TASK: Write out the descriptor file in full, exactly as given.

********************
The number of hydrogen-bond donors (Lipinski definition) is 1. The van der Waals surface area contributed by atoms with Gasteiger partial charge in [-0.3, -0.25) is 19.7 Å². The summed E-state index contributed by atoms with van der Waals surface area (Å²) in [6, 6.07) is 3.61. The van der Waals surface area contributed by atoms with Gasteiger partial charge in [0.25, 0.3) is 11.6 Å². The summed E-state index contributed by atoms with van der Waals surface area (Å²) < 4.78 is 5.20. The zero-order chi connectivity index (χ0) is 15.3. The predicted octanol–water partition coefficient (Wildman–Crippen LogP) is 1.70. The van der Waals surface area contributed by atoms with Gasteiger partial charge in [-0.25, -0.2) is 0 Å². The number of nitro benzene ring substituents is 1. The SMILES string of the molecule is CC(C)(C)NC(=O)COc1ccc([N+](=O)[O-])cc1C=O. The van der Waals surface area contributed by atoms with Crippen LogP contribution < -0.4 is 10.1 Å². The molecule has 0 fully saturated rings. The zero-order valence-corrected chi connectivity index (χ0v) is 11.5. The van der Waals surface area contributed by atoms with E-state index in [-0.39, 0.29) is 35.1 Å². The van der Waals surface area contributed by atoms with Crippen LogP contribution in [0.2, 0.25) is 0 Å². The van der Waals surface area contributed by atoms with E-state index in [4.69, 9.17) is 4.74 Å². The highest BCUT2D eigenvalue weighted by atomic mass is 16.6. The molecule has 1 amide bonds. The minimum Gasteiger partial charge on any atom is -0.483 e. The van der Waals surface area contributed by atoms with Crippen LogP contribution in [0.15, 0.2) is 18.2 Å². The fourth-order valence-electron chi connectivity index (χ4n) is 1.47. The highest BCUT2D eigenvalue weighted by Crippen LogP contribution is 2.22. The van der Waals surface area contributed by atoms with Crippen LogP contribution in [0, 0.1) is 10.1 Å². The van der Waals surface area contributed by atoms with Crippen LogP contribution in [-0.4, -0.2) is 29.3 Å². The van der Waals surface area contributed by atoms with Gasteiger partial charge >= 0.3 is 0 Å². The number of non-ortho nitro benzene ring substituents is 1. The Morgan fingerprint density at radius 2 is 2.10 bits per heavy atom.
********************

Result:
The number of hydrogen-bond donors (Lipinski definition) is 1. The van der Waals surface area contributed by atoms with Gasteiger partial charge in [-0.3, -0.25) is 19.7 Å². The summed E-state index contributed by atoms with van der Waals surface area (Å²) in [6, 6.07) is 3.61. The van der Waals surface area contributed by atoms with Gasteiger partial charge in [0.25, 0.3) is 11.6 Å². The summed E-state index contributed by atoms with van der Waals surface area (Å²) < 4.78 is 5.20. The zero-order chi connectivity index (χ0) is 15.3. The predicted octanol–water partition coefficient (Wildman–Crippen LogP) is 1.70. The van der Waals surface area contributed by atoms with Gasteiger partial charge in [-0.25, -0.2) is 0 Å². The number of nitro benzene ring substituents is 1. The SMILES string of the molecule is CC(C)(C)NC(=O)COc1ccc([N+](=O)[O-])cc1C=O. The van der Waals surface area contributed by atoms with Crippen LogP contribution < -0.4 is 10.1 Å². The molecule has 0 fully saturated rings. The zero-order valence-corrected chi connectivity index (χ0v) is 11.5. The van der Waals surface area contributed by atoms with E-state index in [-0.39, 0.29) is 35.1 Å². The van der Waals surface area contributed by atoms with Crippen LogP contribution in [0.2, 0.25) is 0 Å². The van der Waals surface area contributed by atoms with E-state index in [4.69, 9.17) is 4.74 Å². The highest BCUT2D eigenvalue weighted by atomic mass is 16.6. The molecule has 1 amide bonds. The minimum Gasteiger partial charge on any atom is -0.483 e. The van der Waals surface area contributed by atoms with Crippen LogP contribution in [0.15, 0.2) is 18.2 Å². The fourth-order valence-electron chi connectivity index (χ4n) is 1.47. The highest BCUT2D eigenvalue weighted by Crippen LogP contribution is 2.22. The van der Waals surface area contributed by atoms with Crippen LogP contribution in [0, 0.1) is 10.1 Å². The van der Waals surface area contributed by atoms with Crippen LogP contribution in [-0.4, -0.2) is 29.3 Å². The van der Waals surface area contributed by atoms with Gasteiger partial charge >= 0.3 is 0 Å². The number of non-ortho nitro benzene ring substituents is 1. The Morgan fingerprint density at radius 2 is 2.10 bits per heavy atom.